Government digital services tax takes aim at Google, Amazon and Facebook

Philip Hammond the Chancellor

Philip Hammond the Chancellor

In a Budget signalling a major shift in the Government's priorities, the Chancellor declared on Monday that he would end austerity by slashing income tax for £32million earners, and launched a £100billion spending spree on public services.

Improved deficit and upgraded growth forecasts allowed the Chancellor to loosen the purse strings, releasing more than £100billion to cut taxes and increase spending.

The tax, levied at two per cent of UK-derived revenues, was unveiled by Chancellor Philip Hammond during the Budget on Monday and is meant to raise around £400m from companies operating as search engines, social media platforms, and online marketplaces.

The IFS and Resolution Foundation think tanks both said rises in income tax thresholds would benefit the wealthy more than those less well-off, with a typical higher rate taxpayer gaining £176 a year and a basic rate payer gaining just £24.

Philip Hammond has gambled with public money by using a fiscal windfall to splurge on the NHS - and could take the country down a path of higher debt and taxes, experts have warned.

He said: "I always thought the Chancellor was a bit iffy about Brexit but how wrong I was".

He said: "The Tories have once again chosen tax cuts for the richest in society, we will choose a fair, more progressive path and I will set out the details in the Scottish Budget on December 12".

"I've approached this budget in terms of delivering to the British people a clear view of the better times that are ahead as our economy and public finances turn the corner".

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Britain had been leading attempts to reform worldwide corporate tax systems, Hammond said, but progress had been painfully slow and governments could not simply talk forever.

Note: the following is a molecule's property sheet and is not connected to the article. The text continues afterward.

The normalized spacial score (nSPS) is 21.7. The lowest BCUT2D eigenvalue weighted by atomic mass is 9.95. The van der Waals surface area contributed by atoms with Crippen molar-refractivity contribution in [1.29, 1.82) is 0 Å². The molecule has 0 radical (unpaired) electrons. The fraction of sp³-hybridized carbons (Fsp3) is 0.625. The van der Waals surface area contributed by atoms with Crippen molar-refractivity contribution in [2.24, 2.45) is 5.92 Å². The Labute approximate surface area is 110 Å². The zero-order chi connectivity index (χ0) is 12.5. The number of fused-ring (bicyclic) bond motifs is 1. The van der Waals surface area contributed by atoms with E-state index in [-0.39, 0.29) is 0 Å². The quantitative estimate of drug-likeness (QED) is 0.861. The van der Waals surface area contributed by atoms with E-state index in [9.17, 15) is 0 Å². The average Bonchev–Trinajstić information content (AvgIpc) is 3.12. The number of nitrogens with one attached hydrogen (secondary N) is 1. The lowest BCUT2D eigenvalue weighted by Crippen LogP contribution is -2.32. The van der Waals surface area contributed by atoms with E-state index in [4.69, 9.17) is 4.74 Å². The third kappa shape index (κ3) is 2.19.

Scots now pay income tax at 41p in the pound between £43,340 and £150,000, while in England the rate is 40p and the threshold is £46,350. 'There is one stand-out example of where the rules of the game must evolve now if they are to keep up with the emerging Digital Economy, ' Hammond told Parliament.

"We will consult on the detail to make sure we get it right, and to ensure that the United Kingdom continues to be the best place to start and scale-up a tech business".

The researcher added that this was "no bonanza" and "many public services are going to feel squeezed for some time to come".

Day-to-day spending on all other public services, such as education and police, is set to be "essentially flat", said Johnson, continuing a long-term trend. We are not preparing for another general election.

But he said voters would be "crushingly disappointed" that the Budget did not deliver the end of austerity. "That would not be in the national interest".

Mrs Batters continued: "We are pleased to see that there is a significant £200m investment in piloting new solutions to deploy full fibre internet in rural locations".

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